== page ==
The Intercept published an article this week based the Snowden Archive reporting on just how advanced the National Security Agency's voice-recognition software has gotten. The answer? Nightmarishly, Black-Mirroresquely advanced.
"The NSA has developed technology not just to record and transcribe private conversations but to automatically identify the speakers."
Putting it in pop culture terms:
Yeah. Let's back that thread up a bit for context:
NSA has developed technology to identify speakers based on the unique features of their voice, much like a fingerprint...— 🤔Jake Laperruque😒 (@JakeLaperruque) January 19, 2018
But the better metaphor is "face print" since, like facial recognition, this
1) is biometric (can't be changed)
2) can be done without noitce or content 2/10
Then there are the extreme issues about mass scans. This tech could be used to locate individuals if the government hijacked a large number of mics and listened for a particular voice print 4/10— 🤔Jake Laperruque😒 (@JakeLaperruque) January 19, 2018
And there’s no equivalent to “piece of tape over the laptop camera" for this one. You can't block off every potential mic around you that could be used for voice recognition ID scans 6/10— 🤔Jake Laperruque😒 (@JakeLaperruque) January 19, 2018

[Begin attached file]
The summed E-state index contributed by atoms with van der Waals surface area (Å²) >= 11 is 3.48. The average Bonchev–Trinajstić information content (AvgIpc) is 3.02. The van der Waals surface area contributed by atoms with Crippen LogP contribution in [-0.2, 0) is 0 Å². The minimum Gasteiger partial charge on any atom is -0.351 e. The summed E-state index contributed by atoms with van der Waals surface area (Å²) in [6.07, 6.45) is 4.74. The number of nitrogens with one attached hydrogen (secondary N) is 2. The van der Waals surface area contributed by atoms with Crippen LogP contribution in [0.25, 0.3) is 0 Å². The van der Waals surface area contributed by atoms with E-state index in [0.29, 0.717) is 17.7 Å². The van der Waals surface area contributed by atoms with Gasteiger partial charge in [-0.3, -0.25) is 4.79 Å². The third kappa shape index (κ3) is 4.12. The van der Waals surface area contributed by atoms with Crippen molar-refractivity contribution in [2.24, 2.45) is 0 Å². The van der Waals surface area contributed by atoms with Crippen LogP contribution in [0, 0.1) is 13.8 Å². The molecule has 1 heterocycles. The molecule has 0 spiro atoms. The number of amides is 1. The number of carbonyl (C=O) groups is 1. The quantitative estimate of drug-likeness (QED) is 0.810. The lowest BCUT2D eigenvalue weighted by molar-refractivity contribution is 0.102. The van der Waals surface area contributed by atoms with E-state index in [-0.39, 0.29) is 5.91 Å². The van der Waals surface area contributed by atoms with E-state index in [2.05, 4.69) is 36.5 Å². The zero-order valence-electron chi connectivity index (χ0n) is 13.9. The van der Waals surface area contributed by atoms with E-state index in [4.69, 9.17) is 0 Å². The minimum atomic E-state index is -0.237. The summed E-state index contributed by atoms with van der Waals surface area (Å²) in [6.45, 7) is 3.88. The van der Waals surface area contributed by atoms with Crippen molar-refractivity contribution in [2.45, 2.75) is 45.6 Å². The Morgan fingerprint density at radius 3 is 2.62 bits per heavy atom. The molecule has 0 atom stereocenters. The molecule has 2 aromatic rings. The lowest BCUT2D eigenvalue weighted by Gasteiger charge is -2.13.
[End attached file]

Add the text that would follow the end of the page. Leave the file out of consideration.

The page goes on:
But wouldn't mass audio scans be unconstitutional?— 🤔Jake Laperruque😒 (@JakeLaperruque) January 19, 2018
It's disturbingly unclear. The FISA Court has ruled that automated scanning content in the FISA 702 "Upstream" program and scanning all Yahoo emails (https://t.co/fq44tPCqzT) was NOT a search 8/10
The ramifications of this technology are profound, and we need to follow up from this report and keep digging on how this tech works, how accurate it is, how the government uses it, and what it might do in the future 10/10— 🤔Jake Laperruque😒 (@JakeLaperruque) January 19, 2018
Oy. And there's one more uncomfortable notion:
The technology has actually been in use for a bit, so far specifically to track down high-profile enemies of the state:
But when this kind of conversation must be had, the point has to be made - all it takes for this kind of tech to be applied to American citizens is for our leadership to assume an increasingly common blend of lazy and vengeful.